On Saturday, the Secretary-General of the United Nations, Antonio Guterres, said that developed economies are to blame for the great majority of greenhouse gas emissions that have been released into the atmosphere throughout the course of human history.
At his tour to the regions of Pakistan that were impacted by the floods, the secretary-general delivered these comments during a news briefing in the city of Karachi, which is located in the country’s southern port region.
“These repercussions are soaring,” he added, adding that “those living in high climatic sensitivity situations,” such as those seen in South Asia, have a mortality risk that is 15 times higher due to the effects of climate change.
According to Guterres, this demographic now accounts for over half of all people on the planet, the vast majority of whom live in developing countries.
In the aftermath of the devastating floods that have struck Pakistan, the secretary-general has issued an appeal to the world community to establish a new method of providing debt relief for the nations that have been impacted by the calamity.
In addition to this, he argued for a debt exchange system, which would allow countries, rather of paying their debts to their creditors, to utilise that money to invest in climate resilience, sustainable infrastructure, and the green transformation of their economies.
In an earlier press conference on Friday, Guterres called for effective support from the developed world to the most impacted developing countries so that they can build resilience and adapt to the circumstances. His comments were in response to Xinhua’s report on carbon emission by developed countries over the course of centuries.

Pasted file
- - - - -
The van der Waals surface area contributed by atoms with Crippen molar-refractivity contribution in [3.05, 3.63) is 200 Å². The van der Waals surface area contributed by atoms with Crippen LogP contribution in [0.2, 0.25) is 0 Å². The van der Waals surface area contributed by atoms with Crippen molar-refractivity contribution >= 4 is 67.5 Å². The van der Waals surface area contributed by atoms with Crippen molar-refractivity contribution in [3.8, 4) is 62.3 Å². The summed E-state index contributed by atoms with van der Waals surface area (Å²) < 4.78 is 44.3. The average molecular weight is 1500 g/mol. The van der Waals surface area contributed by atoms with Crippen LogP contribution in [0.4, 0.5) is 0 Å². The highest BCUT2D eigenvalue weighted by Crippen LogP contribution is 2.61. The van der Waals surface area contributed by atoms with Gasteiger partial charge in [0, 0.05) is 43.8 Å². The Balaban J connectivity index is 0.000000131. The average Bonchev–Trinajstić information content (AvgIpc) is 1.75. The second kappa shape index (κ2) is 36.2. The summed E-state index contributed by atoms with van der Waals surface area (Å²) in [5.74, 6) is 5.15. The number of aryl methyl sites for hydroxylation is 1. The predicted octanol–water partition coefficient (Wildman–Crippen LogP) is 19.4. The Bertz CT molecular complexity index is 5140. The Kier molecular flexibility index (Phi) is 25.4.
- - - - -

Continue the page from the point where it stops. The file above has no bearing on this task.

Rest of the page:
According to what he remarked, “this is not an issue of giving; this is a matter of justice.”
On Saturday, the Secretary General of the United Nations travelled to sections of Pakistan’s southern Sindh and southwest Balochistan provinces that were impacted by flooding. He was accompanied on this trip by Pakistan’s Prime Minister Shahbaz Sharif and other authorities.
In addition to seeing the UNESCO World Heritage site of Mohenjo Daro in Sindh, which suffered damage as a result of the floods, he visited with individuals who had been forced to flee their homes in both Sindh and Balochistan.
In addition to that, the secretary-general flew over the area to get a bird’s-eye view of the flood damage and situation.